I had my children so late that when I went through early menopause three years after my second child was born, I realized I’d been pushing my luck waiting so long. Truthfully, I hadn’t felt ready to have kids a minute before I did. Now, though, while my kids’ peers have moms in their 30s, I am in the latter half of my 40s. And I’m also an only child of parents who are in their late 70s, placing me firmly in the sandwich generation: caring for aging parents and raising young children at the same time.
I don’t have time to fall apart. There is too much relying on me.
My husband and I are raising two children — including one with a significant disability — and I also work more than a full-time job for which I travel frequently. As I get older, I’m not as energetic as I once was. It’s not easy to make time for anything, even my parents. I’m not looking to abdicate the role of caregiver for them, though; I’m looking to manage it, while also trying to prevent my daughter from ending up in the same spot someday.
My parents, stereotypical members of the Silent Generation, are in their late 70s. They’ve never complained or asked anyone for help. But a lifetime of stoicism has taken its toll, and neglecting their health and other needs for so long is catching up to them. They’d imagined golden years full of Caribbean cruises, afternoons at museums, evenings at the theater and dining at their favorite restaurants. They worked so hard all their lives. But instead of living it up now, they are housebound.
Aging is never pretty, and in my father’s case, it has been downright unkind. He is beset with one medical concern after another. He can no longer see well enough to read or go out alone. And because my mother won’t go anywhere without him, they stay home unless one of them has a doctor’s appointment. The lack of stimulation from sitting at home is making them depressed, confused and disinterested.
It breaks my heart to watch this undignified decline. When my father is in the hospital, I set up camp beside my mother in his room. When he’s home, I call every day. I visit when I can, bringing dinner or dessert, photos of my children, their artwork. I talk endlessly about my kids, my job, the books I read, the movies I’ve seen, the cities I’ve visited. I offer to buy groceries, make appointments, drive them around, or host them at our house for a change of scenery. Occasionally my mother acquiesces.
But I am always tired. Some nights I try to put myself to bed early, but moments later, I sigh and get back up, haunted by everything I’ve left undone. When I’m finally back in bed, there’s no need to set an alarm; I’ll be up long before everyone else to get a head start on the day.
I don’t pretend to be Wonder Woman, saving everyone around me. But I need to put on my own oxygen mask before I can do anything for anyone else. There may be nothing I can do to stop what is happening to my parents, but there is a lot I can do to keep my older daughter from being in this position someday. And I have additional motivation: Our older daughter may end up one day caring for her sister, who has a profound neurological disability.
Self-care, my friends remind me. But what is that, anyway? Some days I am so overwhelmed that I want to eat takeout Chinese food while binge-watching Netflix from the couch. Social media posts from my peers are either wine memes or check-ins for spa weekends with massages, personal trainers and mojito-laced brunches. Self-care! the captions exclaim. Mommy needs to unwind! But I don’t know how to unwind; when I try, I unravel.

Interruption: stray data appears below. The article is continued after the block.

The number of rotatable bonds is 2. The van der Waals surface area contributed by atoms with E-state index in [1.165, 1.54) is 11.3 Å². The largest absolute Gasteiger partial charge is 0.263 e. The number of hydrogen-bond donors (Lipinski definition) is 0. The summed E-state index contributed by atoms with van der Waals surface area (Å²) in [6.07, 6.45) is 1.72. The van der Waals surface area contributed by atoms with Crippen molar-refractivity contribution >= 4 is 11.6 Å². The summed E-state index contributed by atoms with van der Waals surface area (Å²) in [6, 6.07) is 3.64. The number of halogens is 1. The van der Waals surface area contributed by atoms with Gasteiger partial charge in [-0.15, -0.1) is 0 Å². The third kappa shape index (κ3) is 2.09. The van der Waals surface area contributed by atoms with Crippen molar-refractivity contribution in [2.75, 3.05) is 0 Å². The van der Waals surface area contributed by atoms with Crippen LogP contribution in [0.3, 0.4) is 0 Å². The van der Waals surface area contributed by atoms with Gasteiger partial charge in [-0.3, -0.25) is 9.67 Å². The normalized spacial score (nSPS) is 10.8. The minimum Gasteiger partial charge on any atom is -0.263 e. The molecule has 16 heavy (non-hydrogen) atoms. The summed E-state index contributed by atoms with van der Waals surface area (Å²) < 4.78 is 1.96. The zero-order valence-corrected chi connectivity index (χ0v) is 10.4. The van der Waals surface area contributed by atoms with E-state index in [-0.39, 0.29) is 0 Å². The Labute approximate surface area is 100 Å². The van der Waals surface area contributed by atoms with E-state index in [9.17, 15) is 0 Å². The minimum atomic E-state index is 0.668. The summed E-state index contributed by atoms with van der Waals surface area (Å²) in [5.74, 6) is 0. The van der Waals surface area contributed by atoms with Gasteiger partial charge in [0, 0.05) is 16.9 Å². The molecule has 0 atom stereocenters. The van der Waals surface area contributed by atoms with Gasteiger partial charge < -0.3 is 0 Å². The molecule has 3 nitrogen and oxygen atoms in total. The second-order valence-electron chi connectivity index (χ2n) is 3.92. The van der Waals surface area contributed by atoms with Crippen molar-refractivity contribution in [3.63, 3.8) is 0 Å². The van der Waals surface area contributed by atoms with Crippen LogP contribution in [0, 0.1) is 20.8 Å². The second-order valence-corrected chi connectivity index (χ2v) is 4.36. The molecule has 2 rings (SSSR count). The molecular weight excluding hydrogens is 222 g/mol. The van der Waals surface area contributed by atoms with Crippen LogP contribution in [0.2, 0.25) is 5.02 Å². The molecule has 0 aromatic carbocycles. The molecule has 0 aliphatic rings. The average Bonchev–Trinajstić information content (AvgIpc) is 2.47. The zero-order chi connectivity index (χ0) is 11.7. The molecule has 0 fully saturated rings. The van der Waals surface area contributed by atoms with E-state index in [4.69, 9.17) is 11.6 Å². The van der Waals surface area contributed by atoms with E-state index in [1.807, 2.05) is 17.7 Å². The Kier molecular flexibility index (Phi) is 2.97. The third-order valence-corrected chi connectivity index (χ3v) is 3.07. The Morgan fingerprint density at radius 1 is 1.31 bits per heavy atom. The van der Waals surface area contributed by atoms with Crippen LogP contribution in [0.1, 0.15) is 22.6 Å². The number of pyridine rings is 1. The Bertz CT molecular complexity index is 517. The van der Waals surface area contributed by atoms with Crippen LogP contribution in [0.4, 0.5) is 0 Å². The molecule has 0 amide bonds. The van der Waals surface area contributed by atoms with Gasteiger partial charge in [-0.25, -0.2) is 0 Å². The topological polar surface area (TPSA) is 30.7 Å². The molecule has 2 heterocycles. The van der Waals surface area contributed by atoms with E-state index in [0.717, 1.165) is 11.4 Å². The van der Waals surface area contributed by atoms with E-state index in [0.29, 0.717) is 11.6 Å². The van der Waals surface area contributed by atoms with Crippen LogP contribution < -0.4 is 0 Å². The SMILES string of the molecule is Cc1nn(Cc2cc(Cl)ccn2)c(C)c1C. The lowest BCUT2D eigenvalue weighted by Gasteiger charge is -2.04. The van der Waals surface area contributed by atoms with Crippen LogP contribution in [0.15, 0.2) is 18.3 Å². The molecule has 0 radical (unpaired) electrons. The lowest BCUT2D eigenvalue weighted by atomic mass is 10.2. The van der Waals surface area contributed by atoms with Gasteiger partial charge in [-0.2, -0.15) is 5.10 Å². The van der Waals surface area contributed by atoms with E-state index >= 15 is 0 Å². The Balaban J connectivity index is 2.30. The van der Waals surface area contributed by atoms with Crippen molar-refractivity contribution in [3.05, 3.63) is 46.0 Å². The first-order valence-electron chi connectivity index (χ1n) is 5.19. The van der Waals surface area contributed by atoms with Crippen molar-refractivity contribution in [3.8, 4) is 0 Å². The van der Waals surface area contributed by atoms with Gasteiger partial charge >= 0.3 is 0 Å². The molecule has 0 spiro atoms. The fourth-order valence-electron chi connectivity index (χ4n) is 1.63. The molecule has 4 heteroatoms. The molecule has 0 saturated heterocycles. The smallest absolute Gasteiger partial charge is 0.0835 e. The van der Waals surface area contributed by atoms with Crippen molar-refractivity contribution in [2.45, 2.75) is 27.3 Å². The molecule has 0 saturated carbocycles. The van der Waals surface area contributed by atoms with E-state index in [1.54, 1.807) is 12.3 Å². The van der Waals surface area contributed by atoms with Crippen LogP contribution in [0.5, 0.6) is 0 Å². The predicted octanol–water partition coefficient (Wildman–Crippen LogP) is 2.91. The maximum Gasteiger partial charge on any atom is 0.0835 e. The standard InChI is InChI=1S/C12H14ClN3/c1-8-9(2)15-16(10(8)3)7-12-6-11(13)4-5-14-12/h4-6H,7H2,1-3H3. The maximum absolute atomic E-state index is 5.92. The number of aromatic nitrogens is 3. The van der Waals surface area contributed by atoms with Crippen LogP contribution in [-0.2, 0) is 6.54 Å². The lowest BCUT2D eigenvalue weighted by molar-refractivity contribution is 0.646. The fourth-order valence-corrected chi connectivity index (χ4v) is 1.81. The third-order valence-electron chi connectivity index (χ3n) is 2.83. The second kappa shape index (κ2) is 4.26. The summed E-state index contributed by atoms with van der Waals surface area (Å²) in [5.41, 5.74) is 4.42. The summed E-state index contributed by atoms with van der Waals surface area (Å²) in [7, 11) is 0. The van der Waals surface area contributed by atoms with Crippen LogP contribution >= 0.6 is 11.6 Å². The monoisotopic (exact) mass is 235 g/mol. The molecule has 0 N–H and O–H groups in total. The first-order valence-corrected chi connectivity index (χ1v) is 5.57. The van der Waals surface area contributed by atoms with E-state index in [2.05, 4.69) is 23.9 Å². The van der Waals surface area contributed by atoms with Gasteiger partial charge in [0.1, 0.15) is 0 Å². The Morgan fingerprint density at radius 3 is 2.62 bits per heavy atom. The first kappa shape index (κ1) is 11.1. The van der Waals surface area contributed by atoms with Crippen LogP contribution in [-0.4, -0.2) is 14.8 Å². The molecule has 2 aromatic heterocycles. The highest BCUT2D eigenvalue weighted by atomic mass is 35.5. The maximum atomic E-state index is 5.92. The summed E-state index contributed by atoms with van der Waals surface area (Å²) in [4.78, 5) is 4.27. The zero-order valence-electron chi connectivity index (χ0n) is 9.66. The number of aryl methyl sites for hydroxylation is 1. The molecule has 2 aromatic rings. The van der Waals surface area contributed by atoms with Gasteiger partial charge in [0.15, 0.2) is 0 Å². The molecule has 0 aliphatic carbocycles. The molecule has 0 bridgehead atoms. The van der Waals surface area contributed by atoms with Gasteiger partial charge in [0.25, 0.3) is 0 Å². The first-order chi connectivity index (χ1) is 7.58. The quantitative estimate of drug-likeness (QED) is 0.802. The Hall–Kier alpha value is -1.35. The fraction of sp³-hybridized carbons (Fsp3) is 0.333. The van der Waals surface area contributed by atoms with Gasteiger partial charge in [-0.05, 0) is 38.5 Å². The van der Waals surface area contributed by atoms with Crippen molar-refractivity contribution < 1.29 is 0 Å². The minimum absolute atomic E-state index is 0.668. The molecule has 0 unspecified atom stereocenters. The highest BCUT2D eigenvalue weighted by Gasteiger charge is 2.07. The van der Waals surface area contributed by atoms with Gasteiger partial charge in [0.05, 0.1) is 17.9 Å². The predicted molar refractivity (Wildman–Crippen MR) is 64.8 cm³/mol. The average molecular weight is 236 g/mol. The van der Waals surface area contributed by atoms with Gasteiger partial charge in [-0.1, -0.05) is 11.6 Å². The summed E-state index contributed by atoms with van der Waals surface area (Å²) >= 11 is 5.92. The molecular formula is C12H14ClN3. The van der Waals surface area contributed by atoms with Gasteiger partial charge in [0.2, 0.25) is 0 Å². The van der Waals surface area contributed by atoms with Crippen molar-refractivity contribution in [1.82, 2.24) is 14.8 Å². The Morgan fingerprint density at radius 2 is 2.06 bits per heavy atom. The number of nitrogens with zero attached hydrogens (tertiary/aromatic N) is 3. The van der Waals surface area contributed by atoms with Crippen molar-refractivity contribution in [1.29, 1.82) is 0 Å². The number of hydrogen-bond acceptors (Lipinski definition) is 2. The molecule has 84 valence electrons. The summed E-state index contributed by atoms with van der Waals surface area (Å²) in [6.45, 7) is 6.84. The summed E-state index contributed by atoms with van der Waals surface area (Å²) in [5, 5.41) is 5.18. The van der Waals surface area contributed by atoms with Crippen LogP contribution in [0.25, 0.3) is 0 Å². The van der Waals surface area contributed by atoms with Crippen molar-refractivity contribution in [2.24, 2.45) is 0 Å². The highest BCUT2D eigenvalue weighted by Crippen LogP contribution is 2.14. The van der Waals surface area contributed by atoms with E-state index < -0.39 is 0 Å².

I need to rethink what constitutes self-care, for the sake of my children. What do I have to do now to be able to show up for my parents when they need me, and to minimize what care I will later need?
If anyone deserves to check out, I tell myself, I do. How about a cocktail or a pint of ice cream? Come on, one can’t hurt! But I don’t know how to have just one, and descent into that level of avoidance and self-pity is decidedly not self-care for me. That is neglect.
So I put our affairs in order. We’ve done an estate plan, accounting for every possible scenario. We each have a health-care proxy and we’ve assigned durable power of attorney. I increase my retirement account every year. We go to the doctor regularly, including well visits. We take our medicine and our vitamins. We exercise, we discuss, we plan. And then I sleep: I have an array of aids, including an essential oil diffuser and a lavender-scented sleep mask, the Do Not Disturb function on my phone, and more. There is Ativan for when I am desperate. One way or another, I get rest.
When I have time on a weekend and the kids are occupied, I eat my boring salad and go to a yoga class. Or I clean out a drawer. I flop on the couch with a cup of tea and read a novel. When the kids are on the school bus and I have an hour before my first work meeting, my husband and I sometimes take a walk. I meditate on the plane or train when I’m traveling for work. And when I have time off, we travel. Sometimes it’s the whole family, other times it’s my husband and me, or a special weekend for me and one or both of my girls.
This is how I do self-care.
These things may not be a wild indulgence fit for the social media masses, but they are good for my mind, body and spirit. They engage me physically and cognitively and ground me in the present as I keep an eye toward the future. Because I also want retirement years with cruises, theater and dinners out, and I want my daughter to live a full life with whatever family she chooses, without being sandwiched in by the needs of her aging parents.
Aimee Christian is a freelance writer and parent living in Concord, Mass. Find her online at aimeechristian.net.